Court of the Dead Review

20 April 2020
Court tomb drama


Death has had enough of the daily grind of soul collecting for both heaven and hell. They want out. Or rather, they want to put an end to the war between heaven and hell. But it’ll have to be a kind of low key, because if heaven or hell notice the guilds in support of the court of the dead, they’ll get punished.


Court of the Dead is a worker placement and area control game with a few drafting and push-your-luck mechanisms integrated. Almost every part of the game has some kind of over-the-table interaction. The initial distribution of etherea (i.e. fantasy cash) comes in the form of making even or uneven piles and having those piles picked by players in order. Cards are drafted in a pick-and-pass method. The celestial tithe is paid in blind bidding. Placing a guild member on a location exposes both players on that location to a potential wipe out. Each of these interactions gives players the chance to kick out against others around the table specifically, or spoil things for everyone.


 The major threats to your pieces in the game come in the form of player acting in their own interest. The game ends when the board runs out of unity tokens, a victory point currency and an interesting timer. These tokens are collected quicker the better everyone around the table works together.


In short, players can slow down the action by being selfish. A great example of this is the celestial tithe, this is a cost to be paid between players worked out by a track on the board. This track can be pushed up easily through playing out minions and activating locations. Paying the tithe comes in the form of secretly collecting up the amount of ethereal you want to contribute and holding it in your fist over the table at the same time as others. The game encourages players to give any impression of what’s in their hand they want. You can tell everyone not to worry, you’ll pick up the tab, and put nothing in.


Then there’s the dreadsgrip track, which dictates the number of guild figures allowed in a single location. If this is exceeded, then each figure over the threshold has to roll to remain on the board.This is important as you only collect the effects of locations at the end of the round. There’s always a chance someone could pop a figure into a location you control in the hope of wiping you out. It could backfire, but those looking for a bit of chaos in their game will be well served.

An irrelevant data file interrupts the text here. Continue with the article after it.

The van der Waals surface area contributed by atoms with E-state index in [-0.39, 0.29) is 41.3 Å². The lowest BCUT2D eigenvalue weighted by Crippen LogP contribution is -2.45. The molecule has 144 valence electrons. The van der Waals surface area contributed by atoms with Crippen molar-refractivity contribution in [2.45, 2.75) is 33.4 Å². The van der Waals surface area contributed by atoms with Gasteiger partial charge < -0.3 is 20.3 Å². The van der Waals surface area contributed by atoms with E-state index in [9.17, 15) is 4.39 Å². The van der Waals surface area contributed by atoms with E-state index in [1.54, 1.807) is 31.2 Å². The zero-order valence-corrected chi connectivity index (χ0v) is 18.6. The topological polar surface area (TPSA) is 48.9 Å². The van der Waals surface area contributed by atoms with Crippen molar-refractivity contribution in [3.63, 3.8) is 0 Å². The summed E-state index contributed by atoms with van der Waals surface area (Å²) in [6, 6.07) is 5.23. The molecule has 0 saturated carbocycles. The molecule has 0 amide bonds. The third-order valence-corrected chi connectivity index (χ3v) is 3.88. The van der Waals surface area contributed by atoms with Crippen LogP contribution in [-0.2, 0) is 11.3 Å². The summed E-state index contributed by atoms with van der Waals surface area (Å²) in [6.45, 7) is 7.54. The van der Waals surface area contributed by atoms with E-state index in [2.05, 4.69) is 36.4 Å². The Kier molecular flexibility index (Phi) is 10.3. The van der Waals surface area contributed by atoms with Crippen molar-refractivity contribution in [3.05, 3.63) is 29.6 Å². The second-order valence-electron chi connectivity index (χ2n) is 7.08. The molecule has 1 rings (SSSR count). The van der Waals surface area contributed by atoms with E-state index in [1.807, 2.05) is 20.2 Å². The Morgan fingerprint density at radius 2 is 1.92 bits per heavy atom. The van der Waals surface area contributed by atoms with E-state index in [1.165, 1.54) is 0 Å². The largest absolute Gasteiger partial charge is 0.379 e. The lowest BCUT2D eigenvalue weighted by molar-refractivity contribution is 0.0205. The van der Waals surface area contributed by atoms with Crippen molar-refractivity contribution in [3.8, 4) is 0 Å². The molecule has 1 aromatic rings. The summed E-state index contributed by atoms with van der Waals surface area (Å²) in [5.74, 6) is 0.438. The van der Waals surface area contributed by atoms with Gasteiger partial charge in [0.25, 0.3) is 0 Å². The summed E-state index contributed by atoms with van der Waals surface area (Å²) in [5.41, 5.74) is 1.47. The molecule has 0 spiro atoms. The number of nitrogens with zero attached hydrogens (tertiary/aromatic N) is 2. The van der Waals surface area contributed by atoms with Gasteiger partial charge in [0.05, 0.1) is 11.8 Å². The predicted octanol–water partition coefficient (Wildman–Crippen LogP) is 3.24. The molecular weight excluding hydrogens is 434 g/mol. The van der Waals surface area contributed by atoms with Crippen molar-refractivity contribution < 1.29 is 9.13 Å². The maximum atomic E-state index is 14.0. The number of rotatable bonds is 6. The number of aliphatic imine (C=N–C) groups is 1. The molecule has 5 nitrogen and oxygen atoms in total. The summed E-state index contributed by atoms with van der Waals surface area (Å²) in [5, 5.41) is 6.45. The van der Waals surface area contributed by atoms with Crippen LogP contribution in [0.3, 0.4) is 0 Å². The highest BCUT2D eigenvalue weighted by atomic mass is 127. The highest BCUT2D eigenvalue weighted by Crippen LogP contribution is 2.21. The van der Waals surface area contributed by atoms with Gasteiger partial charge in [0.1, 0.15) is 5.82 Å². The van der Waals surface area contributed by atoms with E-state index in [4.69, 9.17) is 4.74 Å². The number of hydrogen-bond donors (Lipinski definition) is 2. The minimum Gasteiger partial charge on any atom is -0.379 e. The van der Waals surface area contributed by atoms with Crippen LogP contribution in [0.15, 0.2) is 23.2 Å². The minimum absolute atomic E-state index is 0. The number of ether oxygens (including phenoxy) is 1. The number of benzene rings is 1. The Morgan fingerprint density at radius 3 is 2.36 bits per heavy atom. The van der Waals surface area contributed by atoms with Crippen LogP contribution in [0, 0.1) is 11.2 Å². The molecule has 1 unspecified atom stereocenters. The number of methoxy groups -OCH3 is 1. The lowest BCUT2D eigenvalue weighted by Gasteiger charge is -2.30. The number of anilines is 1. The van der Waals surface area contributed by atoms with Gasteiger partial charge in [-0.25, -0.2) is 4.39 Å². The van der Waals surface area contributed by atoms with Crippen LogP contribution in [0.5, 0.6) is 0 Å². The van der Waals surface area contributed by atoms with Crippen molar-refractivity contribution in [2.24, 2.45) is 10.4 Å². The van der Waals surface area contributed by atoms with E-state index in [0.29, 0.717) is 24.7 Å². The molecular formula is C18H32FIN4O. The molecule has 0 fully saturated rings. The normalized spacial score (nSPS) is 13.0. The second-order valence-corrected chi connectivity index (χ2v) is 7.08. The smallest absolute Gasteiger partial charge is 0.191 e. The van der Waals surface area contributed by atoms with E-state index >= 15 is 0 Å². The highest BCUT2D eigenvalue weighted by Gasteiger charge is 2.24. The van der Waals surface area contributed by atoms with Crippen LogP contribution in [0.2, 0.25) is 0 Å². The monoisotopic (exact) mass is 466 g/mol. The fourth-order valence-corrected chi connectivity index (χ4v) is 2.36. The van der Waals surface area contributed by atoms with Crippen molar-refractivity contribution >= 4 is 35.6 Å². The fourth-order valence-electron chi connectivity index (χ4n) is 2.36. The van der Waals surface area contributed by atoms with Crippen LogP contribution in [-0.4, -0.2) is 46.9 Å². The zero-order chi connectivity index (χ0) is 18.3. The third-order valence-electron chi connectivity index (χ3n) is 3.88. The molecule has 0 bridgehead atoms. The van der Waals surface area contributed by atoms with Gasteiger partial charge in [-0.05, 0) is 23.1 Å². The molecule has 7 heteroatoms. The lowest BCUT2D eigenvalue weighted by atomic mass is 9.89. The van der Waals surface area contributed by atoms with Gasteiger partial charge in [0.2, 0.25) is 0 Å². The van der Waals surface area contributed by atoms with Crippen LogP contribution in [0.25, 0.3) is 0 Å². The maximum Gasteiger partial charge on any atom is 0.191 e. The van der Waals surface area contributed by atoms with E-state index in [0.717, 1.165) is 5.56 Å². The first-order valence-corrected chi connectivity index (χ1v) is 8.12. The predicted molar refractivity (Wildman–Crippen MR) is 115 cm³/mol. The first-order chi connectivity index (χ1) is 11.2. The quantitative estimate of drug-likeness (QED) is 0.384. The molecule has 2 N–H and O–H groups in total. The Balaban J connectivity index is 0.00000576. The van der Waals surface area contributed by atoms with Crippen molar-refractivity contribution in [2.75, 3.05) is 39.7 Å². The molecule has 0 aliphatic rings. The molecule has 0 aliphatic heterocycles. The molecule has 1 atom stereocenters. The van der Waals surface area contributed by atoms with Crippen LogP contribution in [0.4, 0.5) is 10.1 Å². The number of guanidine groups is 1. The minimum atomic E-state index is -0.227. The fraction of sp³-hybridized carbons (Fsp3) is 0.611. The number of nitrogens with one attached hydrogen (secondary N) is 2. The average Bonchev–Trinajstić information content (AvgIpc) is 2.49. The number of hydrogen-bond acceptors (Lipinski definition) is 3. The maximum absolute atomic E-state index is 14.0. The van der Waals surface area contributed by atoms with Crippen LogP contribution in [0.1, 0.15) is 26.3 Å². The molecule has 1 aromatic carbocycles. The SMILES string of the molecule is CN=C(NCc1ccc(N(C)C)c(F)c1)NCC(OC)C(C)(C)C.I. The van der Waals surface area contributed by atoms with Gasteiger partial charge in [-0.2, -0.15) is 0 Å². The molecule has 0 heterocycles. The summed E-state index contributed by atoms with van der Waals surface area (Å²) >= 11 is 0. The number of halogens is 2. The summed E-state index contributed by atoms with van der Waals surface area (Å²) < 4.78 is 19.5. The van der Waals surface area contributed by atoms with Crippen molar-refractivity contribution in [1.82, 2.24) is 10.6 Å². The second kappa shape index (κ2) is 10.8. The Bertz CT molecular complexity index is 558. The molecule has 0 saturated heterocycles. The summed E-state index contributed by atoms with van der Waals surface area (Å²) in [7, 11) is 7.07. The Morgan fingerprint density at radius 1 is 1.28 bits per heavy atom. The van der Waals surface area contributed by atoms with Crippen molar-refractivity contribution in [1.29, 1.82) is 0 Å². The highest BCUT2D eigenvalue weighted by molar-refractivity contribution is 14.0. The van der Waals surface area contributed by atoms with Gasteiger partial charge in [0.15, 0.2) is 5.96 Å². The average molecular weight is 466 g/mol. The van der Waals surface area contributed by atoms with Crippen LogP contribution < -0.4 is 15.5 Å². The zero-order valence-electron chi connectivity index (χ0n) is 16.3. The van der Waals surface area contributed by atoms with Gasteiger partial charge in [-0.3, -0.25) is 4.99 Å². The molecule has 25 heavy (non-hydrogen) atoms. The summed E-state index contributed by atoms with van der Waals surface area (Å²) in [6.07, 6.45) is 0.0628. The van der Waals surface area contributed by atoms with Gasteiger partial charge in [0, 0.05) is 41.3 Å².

It’s an interesting game that asks you to take stock of all of its systems at once. Play is fast, but considered. Players are all working towards creating the end board state that falls out in their favour. There’s a certain elegance to hiding the effects that players are going to have on different tracks that keeps the game interesting from turn to turn – you have to be able to read other players and this is where the devious fun comes in.


If a highly interactive, but accessible, big centrepiece is needed for your games evening, then Court of the Dead is bang to rights.


Reviewed by Christopher John Eggett



An intricate game that reveals itself as straightforward, with enough dramatic flourishes to offer a little bit of over-the-table theatrics. Oh, and gorgeous to look at.

Designer: Patrick Marino

Artist: Tom Gilliland & Various

Time: 60 minutes

Players: 2-5

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Age: 14+

Price: £90



1 Game board

48 Guild figures

1 Death figure

1 Malavestros figure

40 Guild mover bases

14 Court cards

27 Mourner cards

36 Wallows cards

12 Objective cards

4 Reference cards

4 Player boards

50 Etherea pieces

45 Unity tokens

12 Faction tokens

1 Dreadsbane token

24 Wooden trackers

14 Tracker pieces

4 Dice


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